The Bedford Glossary of Critical and Literary Terms - Ross Murfin 2018
Neologism: A new word or phrase, typically coined to express economically a meaning not conveyed by any single word in the dictionary, or a new usage of an existing word or phrase. Words as common today as intellectual and television were once neologisms, as was Cabinet in its governmental sense. So were Kleenex and Xerox, trademarks that have entered popular parlance as synonyms for “facial tissue” and “photocopy,” respectively. Writers may invent neologisms in literary works to convey an idea or create an effect that no existing word could convey or create.
EXAMPLES: Horace Walpole invented the word serendipity by adding the “-ity” suffix to “Serendip,” an old name for Sri Lanka, linking the word in a January 8, 1754, letter to a Persian fairy tale called The Three Princes of Serendip, who “were always making discoveries, by accidents and sagacity, of things which they were not in quest of.” James Joyce’s Finnegans Wake (1939) is rife with neologisms, including words such as bethicket and funferal. Jerry W. Ward Jr.’s poem “Jazz to Jackson to John” (1988) incorporates a neologism in the second of the following lines: “yeah, brother, it must have been something / striking you like an eargasm, / a baritone ax laid into soprano wood …”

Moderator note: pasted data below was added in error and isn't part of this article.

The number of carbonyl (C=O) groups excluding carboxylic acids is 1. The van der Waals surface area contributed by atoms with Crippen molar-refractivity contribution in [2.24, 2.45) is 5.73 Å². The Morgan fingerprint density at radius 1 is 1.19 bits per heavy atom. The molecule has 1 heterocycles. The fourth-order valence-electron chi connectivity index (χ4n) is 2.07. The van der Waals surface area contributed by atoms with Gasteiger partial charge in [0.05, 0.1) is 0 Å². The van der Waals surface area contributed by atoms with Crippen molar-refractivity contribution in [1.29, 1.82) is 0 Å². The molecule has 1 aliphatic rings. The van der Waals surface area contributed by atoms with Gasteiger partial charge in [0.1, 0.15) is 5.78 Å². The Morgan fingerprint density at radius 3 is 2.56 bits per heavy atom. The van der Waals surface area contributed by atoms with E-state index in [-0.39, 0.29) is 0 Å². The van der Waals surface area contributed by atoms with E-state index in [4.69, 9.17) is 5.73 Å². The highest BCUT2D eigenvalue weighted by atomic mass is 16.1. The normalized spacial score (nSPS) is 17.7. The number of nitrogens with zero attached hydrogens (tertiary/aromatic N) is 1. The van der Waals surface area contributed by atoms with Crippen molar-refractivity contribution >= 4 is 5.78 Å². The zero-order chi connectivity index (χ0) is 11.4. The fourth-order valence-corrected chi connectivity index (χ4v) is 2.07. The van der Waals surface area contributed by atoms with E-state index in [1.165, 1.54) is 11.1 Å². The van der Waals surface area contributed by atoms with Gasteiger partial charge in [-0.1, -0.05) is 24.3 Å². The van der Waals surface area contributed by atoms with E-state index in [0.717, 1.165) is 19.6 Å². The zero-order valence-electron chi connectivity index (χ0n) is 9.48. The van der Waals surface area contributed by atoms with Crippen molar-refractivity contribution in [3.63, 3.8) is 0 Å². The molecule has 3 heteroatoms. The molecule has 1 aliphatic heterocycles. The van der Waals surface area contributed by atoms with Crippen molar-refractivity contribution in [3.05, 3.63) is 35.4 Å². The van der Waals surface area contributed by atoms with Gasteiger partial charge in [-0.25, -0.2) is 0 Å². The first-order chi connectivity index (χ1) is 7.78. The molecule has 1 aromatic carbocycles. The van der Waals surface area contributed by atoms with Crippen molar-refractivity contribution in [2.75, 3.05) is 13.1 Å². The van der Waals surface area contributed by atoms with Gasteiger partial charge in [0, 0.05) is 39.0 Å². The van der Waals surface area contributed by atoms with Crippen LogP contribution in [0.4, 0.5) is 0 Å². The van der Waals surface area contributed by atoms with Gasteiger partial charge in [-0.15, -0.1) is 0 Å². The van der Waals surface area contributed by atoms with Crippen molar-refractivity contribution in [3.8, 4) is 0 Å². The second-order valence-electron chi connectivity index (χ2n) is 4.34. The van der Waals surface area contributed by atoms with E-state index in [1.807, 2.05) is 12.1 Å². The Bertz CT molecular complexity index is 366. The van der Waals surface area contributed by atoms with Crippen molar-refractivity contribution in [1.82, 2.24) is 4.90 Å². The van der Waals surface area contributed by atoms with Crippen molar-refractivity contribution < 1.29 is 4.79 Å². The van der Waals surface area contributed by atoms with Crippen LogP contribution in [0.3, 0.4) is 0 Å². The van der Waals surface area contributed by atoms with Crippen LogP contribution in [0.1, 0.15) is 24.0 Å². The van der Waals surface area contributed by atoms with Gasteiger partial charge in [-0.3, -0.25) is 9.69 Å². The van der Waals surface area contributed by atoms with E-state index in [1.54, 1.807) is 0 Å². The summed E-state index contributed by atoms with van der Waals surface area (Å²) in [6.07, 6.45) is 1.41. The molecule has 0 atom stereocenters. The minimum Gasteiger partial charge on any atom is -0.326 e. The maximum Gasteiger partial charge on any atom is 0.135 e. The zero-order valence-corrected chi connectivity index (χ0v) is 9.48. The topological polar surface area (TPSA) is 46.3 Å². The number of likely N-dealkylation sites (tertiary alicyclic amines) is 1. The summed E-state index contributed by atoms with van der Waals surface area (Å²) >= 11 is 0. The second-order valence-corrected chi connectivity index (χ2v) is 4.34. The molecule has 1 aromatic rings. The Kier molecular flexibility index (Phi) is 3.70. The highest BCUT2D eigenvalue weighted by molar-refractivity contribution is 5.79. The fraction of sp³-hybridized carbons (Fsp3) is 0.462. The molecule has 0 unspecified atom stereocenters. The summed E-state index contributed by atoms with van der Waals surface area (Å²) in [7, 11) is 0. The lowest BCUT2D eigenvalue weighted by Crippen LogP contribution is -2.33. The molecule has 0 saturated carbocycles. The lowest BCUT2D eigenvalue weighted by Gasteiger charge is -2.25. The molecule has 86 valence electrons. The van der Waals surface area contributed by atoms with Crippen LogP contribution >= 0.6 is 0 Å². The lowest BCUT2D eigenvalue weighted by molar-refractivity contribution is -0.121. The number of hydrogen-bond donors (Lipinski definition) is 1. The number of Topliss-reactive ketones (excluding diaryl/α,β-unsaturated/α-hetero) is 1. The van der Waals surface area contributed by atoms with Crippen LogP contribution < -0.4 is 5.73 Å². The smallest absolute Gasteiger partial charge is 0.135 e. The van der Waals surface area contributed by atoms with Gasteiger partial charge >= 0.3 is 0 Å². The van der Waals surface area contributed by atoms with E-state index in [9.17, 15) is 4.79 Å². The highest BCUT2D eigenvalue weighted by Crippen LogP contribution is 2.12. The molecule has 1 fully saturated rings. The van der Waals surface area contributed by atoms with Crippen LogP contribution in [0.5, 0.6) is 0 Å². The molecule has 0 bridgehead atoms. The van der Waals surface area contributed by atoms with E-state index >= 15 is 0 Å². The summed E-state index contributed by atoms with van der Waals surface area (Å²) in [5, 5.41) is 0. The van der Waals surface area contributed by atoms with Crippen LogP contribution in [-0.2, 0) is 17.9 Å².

The Beatles’ use of “snide” as a verb in “I Am the Walrus” (1967) is neologistic, as is rapper Snoop Dogg’s use of “Snoop Latin,” which involves the insertion of “izz,” “izzay,” or other “izz-” forms to create neologisms such as bizznatch, a combination of “bitch” and “snatch.” Other contemporary neologisms include many Internet-related terms (e.g., blog, netiquette, podcast) and truthiness, an old term given new meaning by mock-pundit Stephen Colbert in The Colbert Report debut (October 17, 2005) to describe a conception of truth based not on fact but on what one personally feels or wishes to be true.